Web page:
In operation, an RF wave received via antenna connections 332, 333 is received by PMU 341, which in turn generates power for components of circuit 324. This is true for either or both R→T and T→R sessions, whether or not the received RF wave is modulated.
Circuit 324 additionally includes a demodulator 342. Demodulator 342 demodulates an RF signal received via antenna connections 332, 333. Demodulator 342 may be implemented in any way known in the art, for example including an attenuator stage, an amplifier stage, and so on.
Circuit 324 further includes a processing block 344. Processing block 344 receives the demodulated signal from demodulator 342, and may perform operations. In addition, it may generate an output signal for transmission.
Processing block 344 may be implemented in any way known in the art. For example, processing block 344 may include a number of components, such as a processor, memory, a decoder, an encoder, and so on.
Circuit 324 additionally includes a modulator 346. Modulator 346 modulates an output signal generated by processing block 344. The modulated signal is transmitted by driving antenna connections 332, 333, and therefore driving the load presented by the coupled antenna segment or segments. Modulator 346 may be implemented in any way known in the art, for example including a driver stage, amplifier stage, and so on.
In one embodiment, demodulator 342 and modulator 346 may be combined in a single transceiver circuit. In another embodiment, modulator 346 may include a backscatter transmitter or an active transmitter. In yet other embodiments, demodulator 342 and modulator 346 are part of processing block 344.
Circuit 324 additionally includes a memory 350, which stores data 352. Memory 350 is preferably implemented as a Nonvolatile Memory (NVM), which means that data 352 is retained even when circuit 324 does not have power, as is frequently the case for a passive RFID tag.
It will be recognized at this juncture that the shown components of circuit 324 can be those of a circuit of an RFID reader according to the invention, with or without needing PMU 341. Indeed, an RFID reader can be powered differently, such as from a wall outlet, a battery, and so on. Additionally, when circuit 324 is configured as a reader, processing block 344 may have additional Inputs/Outputs (I/O) to a terminal, network, or other such devices or connections.
In terms of processing a signal, circuit 324 operates differently during a R→T session and a T→R session. The different operations are described below, in this case with circuit 324 representing an RFID tag.
Rectifier 443 is coupled to a terminal of an antenna (not shown) at input node 445 to receive phase RF- of an RF signal, and is also coupled to another terminal of the antenna (not shown) to receive a phase RF signal detected by the antenna. Rectifier 443 converts induced alternating current (“AC”) voltage captured by the antenna segments into usable DC voltage. The DC voltage can be used to power the operations of RFID tag 220.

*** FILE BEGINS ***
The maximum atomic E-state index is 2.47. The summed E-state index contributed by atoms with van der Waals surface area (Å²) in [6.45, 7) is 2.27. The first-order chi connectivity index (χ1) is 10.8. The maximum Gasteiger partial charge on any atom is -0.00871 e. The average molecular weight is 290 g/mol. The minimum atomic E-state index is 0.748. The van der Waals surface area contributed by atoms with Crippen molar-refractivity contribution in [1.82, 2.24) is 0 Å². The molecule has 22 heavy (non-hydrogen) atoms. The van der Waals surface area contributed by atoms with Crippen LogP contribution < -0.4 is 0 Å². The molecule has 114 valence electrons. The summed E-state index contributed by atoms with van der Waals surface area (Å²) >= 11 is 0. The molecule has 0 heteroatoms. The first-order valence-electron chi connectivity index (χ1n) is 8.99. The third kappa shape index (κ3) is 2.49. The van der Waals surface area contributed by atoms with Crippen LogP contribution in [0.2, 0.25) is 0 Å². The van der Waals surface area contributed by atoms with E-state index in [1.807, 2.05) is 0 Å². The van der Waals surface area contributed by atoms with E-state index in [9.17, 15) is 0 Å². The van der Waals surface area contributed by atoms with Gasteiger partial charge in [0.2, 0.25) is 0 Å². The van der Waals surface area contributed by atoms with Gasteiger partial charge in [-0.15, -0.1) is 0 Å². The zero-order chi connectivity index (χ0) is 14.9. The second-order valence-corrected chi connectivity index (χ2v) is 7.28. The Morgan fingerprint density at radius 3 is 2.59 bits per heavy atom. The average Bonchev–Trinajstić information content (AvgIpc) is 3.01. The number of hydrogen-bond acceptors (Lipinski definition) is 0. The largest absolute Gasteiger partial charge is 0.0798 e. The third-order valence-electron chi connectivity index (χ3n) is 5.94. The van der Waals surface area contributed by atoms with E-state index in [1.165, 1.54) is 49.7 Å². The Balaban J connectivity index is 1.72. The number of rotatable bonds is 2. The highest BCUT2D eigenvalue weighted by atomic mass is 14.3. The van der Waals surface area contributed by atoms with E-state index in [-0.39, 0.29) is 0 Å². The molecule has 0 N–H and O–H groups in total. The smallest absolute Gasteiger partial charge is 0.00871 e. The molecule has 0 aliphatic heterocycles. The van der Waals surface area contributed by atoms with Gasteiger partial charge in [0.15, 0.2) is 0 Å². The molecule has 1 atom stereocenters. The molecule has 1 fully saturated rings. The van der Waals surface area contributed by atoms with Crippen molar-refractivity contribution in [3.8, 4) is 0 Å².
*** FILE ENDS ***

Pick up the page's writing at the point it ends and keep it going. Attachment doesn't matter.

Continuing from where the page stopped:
Voltage reference circuit 445 provides a low voltage, essentially temperature independent, reference voltage level. Structure and operation of voltage reference circuit 445 will be explained in more detail below.
The above described circuit suffers from a number of drawbacks. It requires relatively high power supply voltage, VDD needs to be 1.6 volts or higher for stable operation.
The required supply voltage can be estimated by Equation (1).
VDD=OUTREF+VGS2+VCS=1 V+0.4 V+0.2=1.6 (1)
where OUTREF denotes an output voltage of the circuit, which is approximately VBG, VGS2 denotes a gate-source voltage of native transistor Q2, while VCS denotes a voltage drop through current source IBIAS.
It also has a limited output current capability, its maximum useful current is approximately one-half of the value of bias current IBIAS.
It should be noted that the using the same design concepts, bandgap reference circuits with similar characteristics can be easily implemented. In one alternative, a native PMOS transistor having a gate doped with N+ impurities is used instead of the native NMOS transistor. In other alternatives, a bandgap reference circuit is implemented with an output voltage referenced to VDD, instead of ground.
Reference voltage VREF1 at reference node can be estimated by Equation (2).
VREF1=VGS NATIVE +VBG=1 V+˜0.0 V=1.0 V (2)
where VBG denotes a bandgap reference voltage and VGSNATIVE a gate-source voltage of a non-enhanced native transistor Q5. It is noteworthy that VGS of native a transistor is typically between −0.05 and 0.05 V.